Another Ventriloquist


In this excerpt from Adam Gilders' Another Ventriloquist, published by J&L Books in 2011, a father builds his daughter a swan's nest, a ventriloquist revises his act, and a beaver terrorizes a neighbourhood.


Shortly after my sister’s eleventh birthday our father built a wooden ledge outside her window that he referred to as “the swan’s nest.” On those occasions when my sister crawled onto the ledge—a narrow platform with a decorative railing—our father would run up and down the stairs crying “my swan is in her nest, my swan is in her nest.”


The ventriloquist crosses the town on his bicycle, singing loudly in French. He passes houses, factories, and swimming pools. His lips do not move.

The ventriloquist rides by on his bicycle, singing loudly in French. His lips do not move.

He gazes imploringly at his girlfriend. “Make love to me,” he pleads, “one last time.” She crosses the room with stiff, wooden movements. “Who do you think I am?” she asks.

On his bedside table the ventriloquist arranges his favorite possessions but purposefully leaves out his most prized item, a first-edition, 1947 manual on square dancing. These are the cherished possessions of the new me, he tells himself.

Suspecting, night after night, that his estranged girlfriend is in the hall, the ventriloquist changes his act. He will no longer play the straight-man to his cynical dummy. It is now the dummy who will take the fall, signifying his new capacity for self-reflection. The audience does not respond well.


It was like no beaver you had ever seen. You see that broken telephone pole over there? The beaver done that. Like no beaver you ever seen. My brother seen him come down the road, ripping and cackling like he was drunk. He runs right up to that pole, whips his five foot tail into the air and knocks the damn pole in two. My brother seen him do it. Then the beaver comes right over to Vern, that’s my brother, and he says, No one, you don’t tell no one you seen me. So Vern starts nodding his head and smiling till the beaver flies off over the lake, then Vern comes right home and tells me all about that beaver. Just when he finished telling about the beaver’s warning and all he starts spitting up these black balls, like hair balls or something, then he’s on the floor… rolling around holding his neck. We tried to reach in and pull out whatever was choking him but Vern kept biting our fingers. He rolled over onto his back without saying a word and died right there before us.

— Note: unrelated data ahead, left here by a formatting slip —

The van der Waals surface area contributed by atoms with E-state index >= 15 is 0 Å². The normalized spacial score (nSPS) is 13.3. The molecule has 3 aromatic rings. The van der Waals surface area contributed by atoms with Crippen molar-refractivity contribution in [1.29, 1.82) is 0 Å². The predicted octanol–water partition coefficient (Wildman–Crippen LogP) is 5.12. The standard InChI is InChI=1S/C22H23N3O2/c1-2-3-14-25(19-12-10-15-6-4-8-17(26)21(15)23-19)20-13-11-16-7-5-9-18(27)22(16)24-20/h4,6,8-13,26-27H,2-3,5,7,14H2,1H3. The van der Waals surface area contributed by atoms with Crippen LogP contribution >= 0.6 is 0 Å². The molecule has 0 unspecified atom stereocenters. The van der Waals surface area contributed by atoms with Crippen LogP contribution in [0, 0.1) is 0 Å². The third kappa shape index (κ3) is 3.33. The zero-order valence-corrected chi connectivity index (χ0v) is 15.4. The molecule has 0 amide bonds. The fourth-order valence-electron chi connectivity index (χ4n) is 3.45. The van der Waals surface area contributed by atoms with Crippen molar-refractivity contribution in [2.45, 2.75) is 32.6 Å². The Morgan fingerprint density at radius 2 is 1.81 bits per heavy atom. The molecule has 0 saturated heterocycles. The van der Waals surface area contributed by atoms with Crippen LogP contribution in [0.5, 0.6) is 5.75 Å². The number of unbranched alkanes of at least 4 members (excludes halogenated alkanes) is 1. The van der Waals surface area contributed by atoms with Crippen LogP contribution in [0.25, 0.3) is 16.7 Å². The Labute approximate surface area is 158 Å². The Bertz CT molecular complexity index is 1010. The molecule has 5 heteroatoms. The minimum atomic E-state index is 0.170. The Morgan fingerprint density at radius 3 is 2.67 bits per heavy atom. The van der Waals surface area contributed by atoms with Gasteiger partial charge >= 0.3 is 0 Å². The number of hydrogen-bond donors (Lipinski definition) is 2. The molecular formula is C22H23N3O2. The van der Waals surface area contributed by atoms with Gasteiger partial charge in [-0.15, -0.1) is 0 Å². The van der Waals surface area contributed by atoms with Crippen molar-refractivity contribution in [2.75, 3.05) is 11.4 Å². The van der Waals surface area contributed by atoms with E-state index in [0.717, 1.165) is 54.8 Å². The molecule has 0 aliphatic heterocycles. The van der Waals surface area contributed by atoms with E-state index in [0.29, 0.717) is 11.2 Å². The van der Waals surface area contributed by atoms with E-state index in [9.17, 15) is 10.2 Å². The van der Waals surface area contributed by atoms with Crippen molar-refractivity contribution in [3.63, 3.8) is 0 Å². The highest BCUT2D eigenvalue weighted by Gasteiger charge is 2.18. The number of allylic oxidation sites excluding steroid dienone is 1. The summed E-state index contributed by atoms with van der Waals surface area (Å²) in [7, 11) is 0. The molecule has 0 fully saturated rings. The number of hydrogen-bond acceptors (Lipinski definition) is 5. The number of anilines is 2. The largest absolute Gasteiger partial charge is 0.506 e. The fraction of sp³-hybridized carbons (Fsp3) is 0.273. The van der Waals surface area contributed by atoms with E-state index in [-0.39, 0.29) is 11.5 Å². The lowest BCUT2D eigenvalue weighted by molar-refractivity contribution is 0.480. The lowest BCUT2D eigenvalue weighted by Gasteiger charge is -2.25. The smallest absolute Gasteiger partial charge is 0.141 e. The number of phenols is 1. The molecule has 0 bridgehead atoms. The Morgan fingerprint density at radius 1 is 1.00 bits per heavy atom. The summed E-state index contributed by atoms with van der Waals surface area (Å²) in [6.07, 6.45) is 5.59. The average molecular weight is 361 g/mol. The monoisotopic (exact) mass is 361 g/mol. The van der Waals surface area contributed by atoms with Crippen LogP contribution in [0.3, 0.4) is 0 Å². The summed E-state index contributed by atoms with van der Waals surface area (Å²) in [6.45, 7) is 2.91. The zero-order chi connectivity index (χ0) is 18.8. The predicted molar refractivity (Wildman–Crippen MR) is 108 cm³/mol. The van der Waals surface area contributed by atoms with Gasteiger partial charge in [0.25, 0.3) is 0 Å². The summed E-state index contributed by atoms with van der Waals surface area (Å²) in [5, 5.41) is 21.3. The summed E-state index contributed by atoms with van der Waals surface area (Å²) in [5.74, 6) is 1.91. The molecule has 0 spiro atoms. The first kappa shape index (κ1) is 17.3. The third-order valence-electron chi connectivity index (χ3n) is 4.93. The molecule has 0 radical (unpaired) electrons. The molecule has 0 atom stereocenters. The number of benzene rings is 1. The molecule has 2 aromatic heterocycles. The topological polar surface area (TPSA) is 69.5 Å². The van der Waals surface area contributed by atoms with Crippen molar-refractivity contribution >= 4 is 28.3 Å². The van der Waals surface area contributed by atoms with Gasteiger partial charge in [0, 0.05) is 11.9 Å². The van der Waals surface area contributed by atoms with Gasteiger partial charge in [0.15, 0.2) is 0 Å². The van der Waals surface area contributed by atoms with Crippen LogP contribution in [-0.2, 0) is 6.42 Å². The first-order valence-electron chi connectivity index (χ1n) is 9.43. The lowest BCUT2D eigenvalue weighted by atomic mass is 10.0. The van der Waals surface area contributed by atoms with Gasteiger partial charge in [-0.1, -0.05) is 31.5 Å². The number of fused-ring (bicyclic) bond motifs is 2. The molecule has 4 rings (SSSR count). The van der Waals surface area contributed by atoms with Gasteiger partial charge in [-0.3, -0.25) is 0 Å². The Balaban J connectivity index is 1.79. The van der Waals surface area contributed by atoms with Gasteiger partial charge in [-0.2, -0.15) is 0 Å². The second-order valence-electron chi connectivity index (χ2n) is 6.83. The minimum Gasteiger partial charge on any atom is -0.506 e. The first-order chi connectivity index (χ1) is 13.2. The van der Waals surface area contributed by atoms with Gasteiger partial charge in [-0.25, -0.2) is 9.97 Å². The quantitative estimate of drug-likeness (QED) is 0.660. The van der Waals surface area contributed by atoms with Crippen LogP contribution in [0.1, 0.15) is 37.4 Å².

Adam Gilders’s fiction and non-fiction have been published in the National Post, the Paris Review and Walrus. His book Sunbird was a collaboration with the photographer Jason Fulford. He died in 2007.


Toby Sharpe


I don’t know where a person can go when they disappear, apart from underwater.


Young Earle Birney in Banff: September 1913¹

what a day!at the Basin2 dove from the tufa overhanginto the water, playing my trick ofseeming to drown, not coming up until I finish wrigglingthrough that underwater chimneyand burst into air. always startles the tourists.


Zamboni Driver’s Lament

i know hate, its line-mates. believe me. you kids have, i’m sure, wasted—all early morning anxious and weak-ankled—their first impatient shuffle-kicks and curses on me.